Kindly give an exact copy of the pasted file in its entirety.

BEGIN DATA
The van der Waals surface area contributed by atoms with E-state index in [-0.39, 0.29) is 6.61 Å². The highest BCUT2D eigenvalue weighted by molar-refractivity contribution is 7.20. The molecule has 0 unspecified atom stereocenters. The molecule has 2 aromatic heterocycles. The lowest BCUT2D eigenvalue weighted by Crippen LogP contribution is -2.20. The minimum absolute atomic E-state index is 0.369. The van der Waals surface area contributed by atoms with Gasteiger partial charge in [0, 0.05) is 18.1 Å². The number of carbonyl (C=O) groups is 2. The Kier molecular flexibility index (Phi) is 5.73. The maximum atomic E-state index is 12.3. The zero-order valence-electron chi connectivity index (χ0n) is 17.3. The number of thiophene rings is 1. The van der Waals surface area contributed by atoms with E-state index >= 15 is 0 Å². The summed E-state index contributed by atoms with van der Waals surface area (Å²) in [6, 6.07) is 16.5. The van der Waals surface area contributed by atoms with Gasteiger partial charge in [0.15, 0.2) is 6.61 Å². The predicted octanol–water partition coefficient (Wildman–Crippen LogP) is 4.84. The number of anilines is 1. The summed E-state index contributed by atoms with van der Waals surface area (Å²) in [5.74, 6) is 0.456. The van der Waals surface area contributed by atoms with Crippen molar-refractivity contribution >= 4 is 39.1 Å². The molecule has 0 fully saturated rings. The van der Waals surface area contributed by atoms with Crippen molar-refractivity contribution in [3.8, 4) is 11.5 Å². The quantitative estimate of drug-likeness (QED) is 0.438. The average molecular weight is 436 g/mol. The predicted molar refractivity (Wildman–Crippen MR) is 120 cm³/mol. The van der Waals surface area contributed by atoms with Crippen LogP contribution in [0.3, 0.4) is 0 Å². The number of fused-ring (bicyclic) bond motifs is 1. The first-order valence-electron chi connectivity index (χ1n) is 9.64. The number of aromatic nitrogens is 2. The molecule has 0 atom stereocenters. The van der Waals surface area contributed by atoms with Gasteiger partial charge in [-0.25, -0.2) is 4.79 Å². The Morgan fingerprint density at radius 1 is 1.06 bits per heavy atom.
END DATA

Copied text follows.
The van der Waals surface area contributed by atoms with E-state index in [-0.39, 0.29) is 6.61 Å². The highest BCUT2D eigenvalue weighted by molar-refractivity contribution is 7.20. The molecule has 0 unspecified atom stereocenters. The molecule has 2 aromatic heterocycles. The lowest BCUT2D eigenvalue weighted by Crippen LogP contribution is -2.20. The minimum absolute atomic E-state index is 0.369. The van der Waals surface area contributed by atoms with Gasteiger partial charge in [0, 0.05) is 18.1 Å². The number of carbonyl (C=O) groups is 2. The Kier molecular flexibility index (Phi) is 5.73. The maximum atomic E-state index is 12.3. The zero-order valence-electron chi connectivity index (χ0n) is 17.3. The number of thiophene rings is 1. The van der Waals surface area contributed by atoms with E-state index >= 15 is 0 Å². The summed E-state index contributed by atoms with van der Waals surface area (Å²) in [6, 6.07) is 16.5. The van der Waals surface area contributed by atoms with Gasteiger partial charge in [0.15, 0.2) is 6.61 Å². The predicted octanol–water partition coefficient (Wildman–Crippen LogP) is 4.84. The number of anilines is 1. The summed E-state index contributed by atoms with van der Waals surface area (Å²) in [5.74, 6) is 0.456. The van der Waals surface area contributed by atoms with Crippen molar-refractivity contribution >= 4 is 39.1 Å². The molecule has 0 fully saturated rings. The van der Waals surface area contributed by atoms with Crippen molar-refractivity contribution in [3.8, 4) is 11.5 Å². The quantitative estimate of drug-likeness (QED) is 0.438. The average molecular weight is 436 g/mol. The predicted molar refractivity (Wildman–Crippen MR) is 120 cm³/mol. The van der Waals surface area contributed by atoms with Crippen LogP contribution in [0.3, 0.4) is 0 Å². The number of fused-ring (bicyclic) bond motifs is 1. The first-order valence-electron chi connectivity index (χ1n) is 9.64. The number of aromatic nitrogens is 2. The molecule has 0 atom stereocenters. The van der Waals surface area contributed by atoms with Gasteiger partial charge in [-0.25, -0.2) is 4.79 Å². The Morgan fingerprint density at radius 1 is 1.06 bits per heavy atom.